After finishing her patrol, she became a replenishment carrier, supporting the Third Fleet's frontline Fast Carrier Task Force as part of Task Group 30.8, the Fleet Oiler and Transport Carrier Group. She escorted vulnerable fleet oilers as they proceeded to the frontlines, protecting them from Japanese submarines and aircraft. Escort carriers such as Nehenta Bay enabled the frontline carriers to replace battle losses, and to stay at sea for longer durations of time. She was based on Manus and Ulithi, where she received supplies and replacement aircraft. On 18 December, as part of Task Group 30.8.12, she braved Typhoon Cobra. [6] [8] [9]

Typhoon Cobra

The Third Fleet had been operating against positions on Luzon since 14 December, but its escorting destroyers ran low on fuel. As a result, the fleet retired to the east to refuel, and to receive replacement aircraft from Task Group 30.8. She rendezvoused with the Third Fleet about 300 mi (480 km) east of Luzon early on 17 December. The location had been chosen because it lay out of range of Japanese fighters, but it also happened to lie within Typhoon Alley, where many Pacific tropical cyclones transited. As the escort carriers and the Third Fleet met, Typhoon Cobra began to bear down. At 1:00 in the night, fueling operations were attempted with the destroyers, although heavy winds and listing seas complicated the matter. At the same time, barometers on-board the ships began to drop, and tropical storm force winds were recorded. [10]

A radar image of Typhoon Cobra, 18 December 1944. Typhoon Cobra, 18 December 1944 east of Luzon.jpg
A radar image of Typhoon Cobra, 18 December 1944.

As the weather continued to deteriorate, Admiral William Halsey Jr. ordered fueling operations suspended at 13:10, just after noon. He ordered his fleet to move to the next morning's planned rendezvous spot, approximately 160 mi (260 km) northwest, and comfortably safe from the typhoon's impacts. Two hours later, he instead ordered his fleet to proceed due southwards, 180 mi (290 km) from where the fleet was located. This brought the fleet directly into the typhoon's core. To make matters worse for the Third Fleet, Halsey ordered the fleet to proceed northwards at 22:20, putting the fleet in the quadrant of the typhoon with the highest winds. Blurry data and observations meant that command had little idea of where the typhoon actually was, with some weather maps pinning the typhoon's center some 100 mi (160 km) away, even whilst the fleet sailed directly into the eye. Attached to the Third Fleet, Nehenta Bay followed. [11]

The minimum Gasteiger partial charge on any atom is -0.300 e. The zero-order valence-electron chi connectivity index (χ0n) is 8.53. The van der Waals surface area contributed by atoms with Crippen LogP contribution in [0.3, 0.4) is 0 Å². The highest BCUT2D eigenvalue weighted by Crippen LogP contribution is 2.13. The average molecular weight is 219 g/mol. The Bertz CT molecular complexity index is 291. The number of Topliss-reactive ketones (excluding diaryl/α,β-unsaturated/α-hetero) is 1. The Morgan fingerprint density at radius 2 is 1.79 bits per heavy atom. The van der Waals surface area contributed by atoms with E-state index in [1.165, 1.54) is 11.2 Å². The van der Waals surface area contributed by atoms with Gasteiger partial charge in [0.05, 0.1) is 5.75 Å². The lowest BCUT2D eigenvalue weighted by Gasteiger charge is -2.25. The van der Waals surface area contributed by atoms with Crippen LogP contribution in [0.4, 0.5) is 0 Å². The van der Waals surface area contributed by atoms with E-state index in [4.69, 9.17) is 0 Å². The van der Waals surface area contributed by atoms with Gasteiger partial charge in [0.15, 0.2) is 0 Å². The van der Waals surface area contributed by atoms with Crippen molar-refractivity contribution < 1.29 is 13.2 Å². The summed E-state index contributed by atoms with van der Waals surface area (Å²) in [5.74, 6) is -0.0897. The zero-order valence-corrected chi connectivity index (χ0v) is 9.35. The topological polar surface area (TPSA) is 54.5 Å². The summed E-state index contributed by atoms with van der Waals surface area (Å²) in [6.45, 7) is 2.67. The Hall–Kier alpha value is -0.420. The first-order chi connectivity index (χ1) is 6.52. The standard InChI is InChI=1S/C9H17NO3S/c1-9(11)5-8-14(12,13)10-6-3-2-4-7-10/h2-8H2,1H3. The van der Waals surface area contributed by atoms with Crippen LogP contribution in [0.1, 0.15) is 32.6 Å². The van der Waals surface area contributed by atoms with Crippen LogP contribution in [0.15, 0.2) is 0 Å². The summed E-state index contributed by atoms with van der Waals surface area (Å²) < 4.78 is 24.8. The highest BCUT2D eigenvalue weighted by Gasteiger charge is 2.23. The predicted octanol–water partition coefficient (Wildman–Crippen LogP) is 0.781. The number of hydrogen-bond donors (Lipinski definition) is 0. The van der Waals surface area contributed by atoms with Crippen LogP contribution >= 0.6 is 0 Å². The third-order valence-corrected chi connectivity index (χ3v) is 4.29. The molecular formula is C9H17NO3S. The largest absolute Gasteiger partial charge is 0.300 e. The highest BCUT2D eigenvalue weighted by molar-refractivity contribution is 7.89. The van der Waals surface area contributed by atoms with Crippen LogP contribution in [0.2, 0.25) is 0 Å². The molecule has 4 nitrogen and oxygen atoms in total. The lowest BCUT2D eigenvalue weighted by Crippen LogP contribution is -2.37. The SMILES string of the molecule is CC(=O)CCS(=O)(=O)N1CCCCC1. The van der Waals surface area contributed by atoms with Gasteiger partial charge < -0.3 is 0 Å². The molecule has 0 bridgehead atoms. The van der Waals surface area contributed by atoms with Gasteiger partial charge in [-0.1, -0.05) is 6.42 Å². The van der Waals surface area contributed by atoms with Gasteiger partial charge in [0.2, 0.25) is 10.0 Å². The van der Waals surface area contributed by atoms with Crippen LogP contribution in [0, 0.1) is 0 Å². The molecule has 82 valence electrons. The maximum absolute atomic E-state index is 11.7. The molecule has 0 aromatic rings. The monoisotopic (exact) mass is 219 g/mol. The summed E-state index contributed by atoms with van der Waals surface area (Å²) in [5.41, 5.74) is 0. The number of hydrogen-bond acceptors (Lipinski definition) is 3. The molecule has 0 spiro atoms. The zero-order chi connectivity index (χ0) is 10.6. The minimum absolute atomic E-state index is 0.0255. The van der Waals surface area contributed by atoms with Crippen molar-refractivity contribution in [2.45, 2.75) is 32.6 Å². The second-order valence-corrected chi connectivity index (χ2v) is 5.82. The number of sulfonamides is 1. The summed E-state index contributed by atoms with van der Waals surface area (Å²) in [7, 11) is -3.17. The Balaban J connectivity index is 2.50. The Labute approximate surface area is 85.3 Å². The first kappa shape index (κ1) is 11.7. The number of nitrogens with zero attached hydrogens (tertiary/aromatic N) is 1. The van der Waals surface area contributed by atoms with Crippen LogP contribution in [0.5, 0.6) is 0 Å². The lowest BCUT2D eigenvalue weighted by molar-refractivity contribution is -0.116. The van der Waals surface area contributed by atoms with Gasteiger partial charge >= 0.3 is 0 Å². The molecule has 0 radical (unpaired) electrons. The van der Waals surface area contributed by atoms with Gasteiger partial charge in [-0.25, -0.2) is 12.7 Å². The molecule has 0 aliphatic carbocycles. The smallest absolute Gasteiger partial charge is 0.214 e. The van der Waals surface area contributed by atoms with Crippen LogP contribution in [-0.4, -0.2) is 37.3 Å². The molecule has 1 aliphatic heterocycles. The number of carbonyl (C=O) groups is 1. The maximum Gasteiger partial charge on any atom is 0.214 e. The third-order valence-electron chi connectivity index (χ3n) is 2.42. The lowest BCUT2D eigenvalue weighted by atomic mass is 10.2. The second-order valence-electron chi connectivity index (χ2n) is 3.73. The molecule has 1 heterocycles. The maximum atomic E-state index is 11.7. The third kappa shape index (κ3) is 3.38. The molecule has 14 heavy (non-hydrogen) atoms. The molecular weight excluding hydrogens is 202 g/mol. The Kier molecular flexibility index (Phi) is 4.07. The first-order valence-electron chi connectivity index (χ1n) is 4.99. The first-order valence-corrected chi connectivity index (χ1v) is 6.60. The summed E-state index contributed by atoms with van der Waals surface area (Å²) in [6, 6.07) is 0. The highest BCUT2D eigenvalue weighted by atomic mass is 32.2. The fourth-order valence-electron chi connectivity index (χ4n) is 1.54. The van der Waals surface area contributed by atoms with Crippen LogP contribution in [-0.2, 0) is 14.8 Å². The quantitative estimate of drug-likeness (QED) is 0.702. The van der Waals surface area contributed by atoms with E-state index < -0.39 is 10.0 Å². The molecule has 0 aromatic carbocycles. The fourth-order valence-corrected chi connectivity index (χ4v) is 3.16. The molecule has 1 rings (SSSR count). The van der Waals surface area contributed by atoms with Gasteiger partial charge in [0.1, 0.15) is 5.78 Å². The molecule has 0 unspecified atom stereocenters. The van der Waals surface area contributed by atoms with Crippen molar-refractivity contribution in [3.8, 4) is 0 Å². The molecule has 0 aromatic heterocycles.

At 7:00, on the morning of 18 December, the fleet was inescapably trapped in the typhoon's path. Conflicting orders meant that some of the destroyers attempted to do some fueling during the morning, even as waves with an estimated height of 60 ft (18 m) pounded the task force. At 7:22, Nehenta Bay came to course at 60°, along with Kwajalein and Rudyerd Bay. As Nehenta Bay struggled to maintain her course, massive waves crested over her flight deck. Captain Butterfield radioed to Vice Admiral John S. McCain Sr. that Nehenta Bay could not continue on her given path, and asked for permission to change course. At 7:52, McCain replied to the affirmative, and Nehenta Bay turned due south. At the time, she was rolling at about 30° to 37°, a dangerous angle for an aircraft carrier. Steering control was momentarily lost due to the typhoon, but it was quickly regained. To maintain steerageway, she increased her speed to 12 kn (22 km/h; 14 mph), before Butterfield decided that it would be easier to change the ship on a northwesterly heading. [12]